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Utah court documents detail rape charge against Nicholas Alahverdian
Providence Journal - 1/14/2022
In December 2019, just weeks before Nicholas Alahverdian began spinning a lie to Rhode Island reporters of his impending death, a Utah investigator called an Ohio FBI agent regarding Alahverdian's whereabouts.
The FBI had a warrant for Alahverdian's arrest on charges he defrauded his foster father by taking out credit cards in his name and running up debts totaling more than $200,000.
Utah officials were looking for him for an alleged rape, court records show.
The FBI agent said he had actually recently spoken with Alahverdian, who had told the agent: "He was living in Ireland because there is a non-extradition treaty with the United States."
Learn more: Six things to know about Nicholas Alahverdian, the RI man who apparently faked his death
Two months later, in February 2020, several Rhode Island media outlets reported that Alahverdian had lost his battle with non-Hodgkin lymphoma. News of his supposed death was delivered by phone call and email by a woman claiming to be his wife.
A year ago: He was reported dead, but the state police kept looking for Nick Alahverdian
Last month, however, Alahverdian, 34, almost really did die - of COVID-19. And the illness that put him on a ventilator in a Scottish hospital also placed him on the radar again of law enforcement officials.
The Utah County Attorney's Office said Alahverdian was identified at the hospital "through photo evidence. The hospital was provided photos and confirmed that the person in the hospital matched the photos provided. As part of the extradition process, DNA and fingerprints were provided to Interpol as part of supporting evidence for extradition."
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On Thursday that county attorney's office released the investigative information it used supporting his arrest.
The document charges, in specific detail, how Alahverdian allegedly raped a 21-year-old woman he had been briefly dating in 2008 in Orem, Utah. (DNA recovered from the assault didn't come back to match his until 2018, the document said.)
The document is based on the work of a Utah law enforcement officer who reported that through his research, he had located police reports in four states regarding Alahverdian "involving criminal cases of sex assault, harassment, and possible kidnapping from 2007 through 2019."
The reports came from Rhode Island, Ohio, Utah and Massachusetts.
In each report, the officer, from the Utah Department of Public Safety, said, "there is a consistent pattern of behavior similar to the Orem (Utah) rape" of 2008.
The report refers to Alahverdian by the last name he used for much of his life, Rossi, until he reportedly changed it to his biological father's name.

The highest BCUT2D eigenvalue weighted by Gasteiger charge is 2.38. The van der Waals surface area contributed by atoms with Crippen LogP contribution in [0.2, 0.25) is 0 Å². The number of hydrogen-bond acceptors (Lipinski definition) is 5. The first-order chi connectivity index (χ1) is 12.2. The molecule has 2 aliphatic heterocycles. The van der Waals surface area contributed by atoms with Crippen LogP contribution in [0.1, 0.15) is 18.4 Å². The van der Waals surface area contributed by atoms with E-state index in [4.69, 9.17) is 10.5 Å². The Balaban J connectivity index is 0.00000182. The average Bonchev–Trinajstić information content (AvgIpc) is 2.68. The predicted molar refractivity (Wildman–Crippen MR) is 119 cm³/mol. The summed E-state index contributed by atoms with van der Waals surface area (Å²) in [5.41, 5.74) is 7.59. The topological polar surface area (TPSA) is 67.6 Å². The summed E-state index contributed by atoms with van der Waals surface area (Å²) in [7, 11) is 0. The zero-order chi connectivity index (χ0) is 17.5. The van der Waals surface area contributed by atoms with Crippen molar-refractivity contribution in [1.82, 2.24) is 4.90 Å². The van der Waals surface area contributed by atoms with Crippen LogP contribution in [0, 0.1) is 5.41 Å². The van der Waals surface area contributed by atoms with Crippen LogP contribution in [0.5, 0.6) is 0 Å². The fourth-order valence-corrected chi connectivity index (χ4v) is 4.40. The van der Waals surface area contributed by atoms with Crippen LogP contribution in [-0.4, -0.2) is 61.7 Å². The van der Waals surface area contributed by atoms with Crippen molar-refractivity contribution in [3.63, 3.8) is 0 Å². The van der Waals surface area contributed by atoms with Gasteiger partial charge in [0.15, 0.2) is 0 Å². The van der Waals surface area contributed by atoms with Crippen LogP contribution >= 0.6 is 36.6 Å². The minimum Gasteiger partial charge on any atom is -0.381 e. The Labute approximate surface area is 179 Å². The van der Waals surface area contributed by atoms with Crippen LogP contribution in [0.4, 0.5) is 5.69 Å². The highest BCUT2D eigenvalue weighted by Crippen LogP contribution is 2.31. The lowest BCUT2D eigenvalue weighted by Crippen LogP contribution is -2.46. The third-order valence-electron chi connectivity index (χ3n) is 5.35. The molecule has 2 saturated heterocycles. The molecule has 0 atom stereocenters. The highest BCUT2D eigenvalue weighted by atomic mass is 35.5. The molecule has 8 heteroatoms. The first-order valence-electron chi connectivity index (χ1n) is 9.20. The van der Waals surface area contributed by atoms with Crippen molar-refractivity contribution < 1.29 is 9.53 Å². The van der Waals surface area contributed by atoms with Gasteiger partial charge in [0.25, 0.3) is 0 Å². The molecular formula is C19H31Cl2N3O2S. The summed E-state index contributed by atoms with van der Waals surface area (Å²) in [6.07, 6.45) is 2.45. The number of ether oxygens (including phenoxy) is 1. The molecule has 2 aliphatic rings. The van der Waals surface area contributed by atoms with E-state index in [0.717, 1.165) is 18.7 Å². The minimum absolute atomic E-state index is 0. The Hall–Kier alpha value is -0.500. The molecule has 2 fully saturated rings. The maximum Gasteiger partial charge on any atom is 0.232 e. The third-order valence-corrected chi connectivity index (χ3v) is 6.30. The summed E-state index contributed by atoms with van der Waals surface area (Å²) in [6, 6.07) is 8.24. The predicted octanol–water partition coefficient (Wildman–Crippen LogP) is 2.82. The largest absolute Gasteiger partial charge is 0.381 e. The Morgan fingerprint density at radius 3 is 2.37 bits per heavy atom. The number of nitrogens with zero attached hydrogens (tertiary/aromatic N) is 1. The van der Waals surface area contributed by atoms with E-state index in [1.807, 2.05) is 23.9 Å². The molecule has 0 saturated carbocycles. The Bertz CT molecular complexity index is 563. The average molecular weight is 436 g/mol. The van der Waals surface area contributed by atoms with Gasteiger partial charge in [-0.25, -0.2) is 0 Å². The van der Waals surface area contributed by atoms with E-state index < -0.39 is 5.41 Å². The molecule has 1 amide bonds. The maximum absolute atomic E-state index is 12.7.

According to the court document: On Sept. 14, 2008, the young woman reported to a local hospital that she had been sexually assaulted by her ex-boyfriend, Nicholas Rossi.
The woman said she met him three months earlier on MySpace and then about two weeks later in person. In recent weeks, she told police she ended the relationship because her boyfriend was getting "more rough" with her when having sex and because he owed her money.
On Sept. 13, 2008, the woman said Alahverdian invited her over to where he was living, telling her he would repay the money he owed her.
Instead, while they were talking, the court record says, Alahverdian unzipped his pants, exposed himself, pushed her onto the couch and proceeded to rape her. Afterwards Alahverdian "told her this was her fault because she is "mentally unstable and too emotional to deal with."
The woman said he blocked the door to prevent her from leaving, but shortly afterward received a text message and she ran out while he was distracted.
The investigator said Alahverdian exhibited similar behavior in the other instances he had uncovered.
He would "initiate some inappropriate contact leading the female to want to leave." Then he would either "threaten suicide or will force a non-consensual sexual encounter."
When confronted by police, Alahverdian would say "that the female is the aggressor."
Additionally, the investigator said he learned that Alahverdian had been married twice "and in each case his ex-wife filed for a protective order based on the physical and/or emotional abuse."
The Utah Attorney's Office reported earlier this week that Alahverdian was in custody and that the office was working with federal and international agencies to extradite Alahverdian back to Utah.
But it remained unclear as of Thursday when that might happen.
Email Tom Mooney at: email@example.com
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